This week I was commissioned by a US website, Irish Central, to talk to both sides of Ireland’s bitterly divisive abortion debate.
With the country set to go to the polls in a referendum next May or June, campaigning has already begun.
It was a difficult piece to write, as I did not want my own personal views to interfere with the interviews I carried out with activists on both the pro-choice and anti-abortion sides.
The issue is particularly poignant in my native Galway, where the death of Savita Halappanvar five years ago sent shock waves across the globe.
Savita was denied a termination which could have saved her life and who can forget the image of a medic at University Hospital Galway telling her that “Ireland is a Catholic country”?
A veteran pro-choice activist pointed out to me that Ireland was now a completely different country compared to when the current legislation was enacted in the early 1980s.
She said that homosexuality and gay marriage had been legalised, Magdalene Laundries and Mother and Baby homes had closed, and divorce had also been introduced since then.
“This is something that belongs in a by-gone era,” she said. “Women used to come up to us and cry at our street stall in Galway city centre. Things have changed, but people might still be unwilling to wear ‘Repeal the Eighth’ jumpers in more conservative small towns or villages.”
It is also striking to note the differing demographics at the huge ‘Repeal the Eighth’ and ‘Pro-Life’ marches which took place in recent months in Dublin.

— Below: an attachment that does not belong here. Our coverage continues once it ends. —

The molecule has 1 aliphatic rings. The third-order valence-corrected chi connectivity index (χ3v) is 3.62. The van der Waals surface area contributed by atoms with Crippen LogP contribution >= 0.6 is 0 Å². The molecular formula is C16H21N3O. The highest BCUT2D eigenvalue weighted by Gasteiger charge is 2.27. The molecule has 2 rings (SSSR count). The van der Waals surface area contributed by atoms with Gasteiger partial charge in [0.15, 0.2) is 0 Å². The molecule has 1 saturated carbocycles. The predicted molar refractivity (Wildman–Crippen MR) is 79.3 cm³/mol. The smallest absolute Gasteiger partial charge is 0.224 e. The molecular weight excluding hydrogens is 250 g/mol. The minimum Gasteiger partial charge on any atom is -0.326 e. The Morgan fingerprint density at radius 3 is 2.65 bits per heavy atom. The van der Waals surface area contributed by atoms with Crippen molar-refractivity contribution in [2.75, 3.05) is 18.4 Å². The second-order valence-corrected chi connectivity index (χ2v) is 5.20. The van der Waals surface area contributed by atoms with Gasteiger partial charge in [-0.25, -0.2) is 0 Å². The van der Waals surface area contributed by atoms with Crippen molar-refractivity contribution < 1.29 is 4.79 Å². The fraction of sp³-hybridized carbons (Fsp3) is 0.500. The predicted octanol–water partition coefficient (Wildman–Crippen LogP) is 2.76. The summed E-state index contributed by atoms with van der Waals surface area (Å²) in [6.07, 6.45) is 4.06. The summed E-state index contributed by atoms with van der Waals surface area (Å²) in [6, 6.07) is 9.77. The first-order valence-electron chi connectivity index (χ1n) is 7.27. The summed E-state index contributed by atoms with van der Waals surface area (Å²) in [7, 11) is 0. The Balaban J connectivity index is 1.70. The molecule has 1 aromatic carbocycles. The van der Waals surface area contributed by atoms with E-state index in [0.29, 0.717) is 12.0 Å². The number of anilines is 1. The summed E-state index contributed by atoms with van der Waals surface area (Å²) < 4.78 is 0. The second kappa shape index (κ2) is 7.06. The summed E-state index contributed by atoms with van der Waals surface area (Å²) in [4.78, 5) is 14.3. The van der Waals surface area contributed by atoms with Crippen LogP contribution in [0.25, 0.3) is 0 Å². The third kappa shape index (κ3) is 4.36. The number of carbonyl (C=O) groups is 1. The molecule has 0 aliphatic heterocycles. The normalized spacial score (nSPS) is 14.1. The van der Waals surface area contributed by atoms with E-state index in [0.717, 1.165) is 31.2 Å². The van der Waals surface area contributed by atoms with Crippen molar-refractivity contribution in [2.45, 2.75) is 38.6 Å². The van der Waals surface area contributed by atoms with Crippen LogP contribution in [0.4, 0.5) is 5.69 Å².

Members of the younger generation seem to be far more in favour of changing the current legislation if one is to judge by the turn-out at the marches.
Yet I was also struck by sincerely views are held by those I spoke to on the anti-abortion side.
Tommy Roddy, who campaigned for Marriage Equality, shows that it’s too easy to stereotype people who campaign to keep the eighth amendment.
“I have even had arguments with friends of mine over this issue,” he said.
“There seems to be this assumption that if you were in favour of gay marriage, for example, that you must be pro-choice. I was criticised for my pro-life views in the General Election, but my view is that there is a pro-life culture here in Ireland.”
Thanks to all four for speaking to me honestly about their convictions.
Given how sensitive this issue is, I really hope there is a clean campaign free of personalised abuse over the next eight months or so.
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